Taguma has taken Maeda’s oral history. He said that over the past few months, Wayne Maeda and Lorrie Toohey-Maeda “taught me so much about love, strength and perseverance. She was such a strong, amazing woman, a care giver to the end. While tragic, there’s some beauty in them leaving this world together.”

Toohey-Maeda, a Yurok Indian, was born in Eureka and taught history at Sacramento City College from 1998 to 2012.

She and Maeda became close friends and married in 2008, Saltzman said.

He described Maeda as prickly; Toohey-Maeda loved to laugh, he said. “My favorite nickname for Wayne was Grumpa, but she softened him and that curmudgeon became goofy and poked fun at himself,” Saltzman said. “It was wonderful to behold.”

But when Saltzman once disrespected his mom, “Wayne called me and he was angry – he said under no circumstances did he want me to ever disrespect my mother again,” Saltzman said. “It brought me to tears. I loved the fact my mom had somebody to look after her and I loved the fact she was willing to put her life on the line so he could pass in his home, the way he wanted to pass.”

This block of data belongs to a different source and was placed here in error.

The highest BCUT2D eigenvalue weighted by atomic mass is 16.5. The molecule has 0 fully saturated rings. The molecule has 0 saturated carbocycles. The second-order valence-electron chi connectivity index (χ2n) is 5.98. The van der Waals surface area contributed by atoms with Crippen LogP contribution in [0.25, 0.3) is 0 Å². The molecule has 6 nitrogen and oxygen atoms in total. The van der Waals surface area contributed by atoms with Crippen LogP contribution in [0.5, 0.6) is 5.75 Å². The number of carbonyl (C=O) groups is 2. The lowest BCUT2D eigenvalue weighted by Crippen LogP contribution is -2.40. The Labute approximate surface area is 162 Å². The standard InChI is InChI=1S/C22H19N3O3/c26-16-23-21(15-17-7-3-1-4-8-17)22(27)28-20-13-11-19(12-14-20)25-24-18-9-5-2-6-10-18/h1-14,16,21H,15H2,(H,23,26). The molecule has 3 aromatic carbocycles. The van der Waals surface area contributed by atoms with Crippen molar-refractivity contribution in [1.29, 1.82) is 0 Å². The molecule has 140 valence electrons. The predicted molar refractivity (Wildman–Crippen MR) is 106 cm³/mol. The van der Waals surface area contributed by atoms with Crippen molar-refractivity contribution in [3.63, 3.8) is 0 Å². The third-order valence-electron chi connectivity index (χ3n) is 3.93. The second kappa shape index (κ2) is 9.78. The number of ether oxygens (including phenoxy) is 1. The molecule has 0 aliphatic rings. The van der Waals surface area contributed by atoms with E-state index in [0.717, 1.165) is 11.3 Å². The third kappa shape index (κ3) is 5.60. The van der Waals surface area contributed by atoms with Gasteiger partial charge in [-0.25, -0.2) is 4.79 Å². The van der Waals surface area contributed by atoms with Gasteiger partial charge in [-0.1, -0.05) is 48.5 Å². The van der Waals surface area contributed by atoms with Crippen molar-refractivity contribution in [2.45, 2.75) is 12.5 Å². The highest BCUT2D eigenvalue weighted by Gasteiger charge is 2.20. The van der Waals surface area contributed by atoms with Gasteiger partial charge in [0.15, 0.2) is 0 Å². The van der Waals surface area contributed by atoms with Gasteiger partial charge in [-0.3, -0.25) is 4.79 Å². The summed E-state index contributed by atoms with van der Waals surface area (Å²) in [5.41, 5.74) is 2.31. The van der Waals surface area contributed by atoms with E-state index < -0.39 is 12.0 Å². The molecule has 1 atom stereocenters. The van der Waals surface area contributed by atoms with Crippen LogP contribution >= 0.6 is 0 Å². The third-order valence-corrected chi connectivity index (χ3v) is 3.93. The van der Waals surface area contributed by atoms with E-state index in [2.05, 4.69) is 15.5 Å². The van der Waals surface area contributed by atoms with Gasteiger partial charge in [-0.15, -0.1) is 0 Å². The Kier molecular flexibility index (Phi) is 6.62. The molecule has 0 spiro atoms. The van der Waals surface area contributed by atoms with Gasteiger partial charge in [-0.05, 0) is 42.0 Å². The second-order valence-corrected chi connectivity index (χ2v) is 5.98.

In 2011, Maeda was diagnosed with Stage 4 bladder cancer and had a kidney and 13 lymph nodes removed in August – the first in a long chain of tragic news for the family, Saltzman said.

“My mother discovered she had breast cancer, and then that September my brother, an alcoholic, killed himself. That November, my mom’s older brother died.”

While she dealt with a tremendous amount of grief, Maeda “looked out for her, cared for her and made himself emotionally present for her,” Saltzman said. “Wayne was the best thing that ever happened to her, and she was the best thing that ever happened to him.”

Satsuka Ina, a longtime friend whose husband has battled cancer, said the four of them would meet to support each other.

“Wayne was firm and very demanding of his students, but he would give those in need money to buy books,” Ina said. “He wasn’t flashy, but he touched many lives with his kindness and inspiration.”

“Lorrie always looked on the bright side, and brought that out in him,” Ina said.